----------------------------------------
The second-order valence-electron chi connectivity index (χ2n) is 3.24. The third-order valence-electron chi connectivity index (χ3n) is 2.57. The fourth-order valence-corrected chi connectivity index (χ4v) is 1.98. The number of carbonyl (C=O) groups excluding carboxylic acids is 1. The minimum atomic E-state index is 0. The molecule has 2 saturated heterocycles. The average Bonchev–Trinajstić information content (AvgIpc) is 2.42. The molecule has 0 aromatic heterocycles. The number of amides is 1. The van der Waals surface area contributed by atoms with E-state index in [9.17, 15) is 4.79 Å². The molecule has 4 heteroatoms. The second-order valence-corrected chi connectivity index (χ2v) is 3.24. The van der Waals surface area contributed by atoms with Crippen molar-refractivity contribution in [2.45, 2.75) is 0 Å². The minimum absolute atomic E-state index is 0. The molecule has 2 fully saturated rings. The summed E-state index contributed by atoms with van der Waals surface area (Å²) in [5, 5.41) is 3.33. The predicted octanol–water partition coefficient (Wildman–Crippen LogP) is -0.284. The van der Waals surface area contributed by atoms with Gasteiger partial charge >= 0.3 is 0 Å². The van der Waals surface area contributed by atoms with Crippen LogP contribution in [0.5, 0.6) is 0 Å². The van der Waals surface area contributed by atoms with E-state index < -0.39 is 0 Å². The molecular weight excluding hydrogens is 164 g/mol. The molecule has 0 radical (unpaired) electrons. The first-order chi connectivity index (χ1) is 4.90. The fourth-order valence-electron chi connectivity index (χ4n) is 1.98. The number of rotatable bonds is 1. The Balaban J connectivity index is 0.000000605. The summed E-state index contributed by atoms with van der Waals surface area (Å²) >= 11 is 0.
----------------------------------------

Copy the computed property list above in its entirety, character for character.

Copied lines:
The second-order valence-electron chi connectivity index (χ2n) is 3.24. The third-order valence-electron chi connectivity index (χ3n) is 2.57. The fourth-order valence-corrected chi connectivity index (χ4v) is 1.98. The number of carbonyl (C=O) groups excluding carboxylic acids is 1. The minimum atomic E-state index is 0. The molecule has 2 saturated heterocycles. The average Bonchev–Trinajstić information content (AvgIpc) is 2.42. The molecule has 0 aromatic heterocycles. The number of amides is 1. The van der Waals surface area contributed by atoms with E-state index in [9.17, 15) is 4.79 Å². The molecule has 4 heteroatoms. The second-order valence-corrected chi connectivity index (χ2v) is 3.24. The van der Waals surface area contributed by atoms with Crippen molar-refractivity contribution in [2.45, 2.75) is 0 Å². The minimum absolute atomic E-state index is 0. The molecule has 2 fully saturated rings. The summed E-state index contributed by atoms with van der Waals surface area (Å²) in [5, 5.41) is 3.33. The predicted octanol–water partition coefficient (Wildman–Crippen LogP) is -0.284. The van der Waals surface area contributed by atoms with Gasteiger partial charge >= 0.3 is 0 Å². The van der Waals surface area contributed by atoms with Crippen LogP contribution in [0.5, 0.6) is 0 Å². The van der Waals surface area contributed by atoms with E-state index < -0.39 is 0 Å². The molecular weight excluding hydrogens is 164 g/mol. The molecule has 0 radical (unpaired) electrons. The first-order chi connectivity index (χ1) is 4.90. The fourth-order valence-electron chi connectivity index (χ4n) is 1.98. The number of rotatable bonds is 1. The Balaban J connectivity index is 0.000000605. The summed E-state index contributed by atoms with van der Waals surface area (Å²) >= 11 is 0.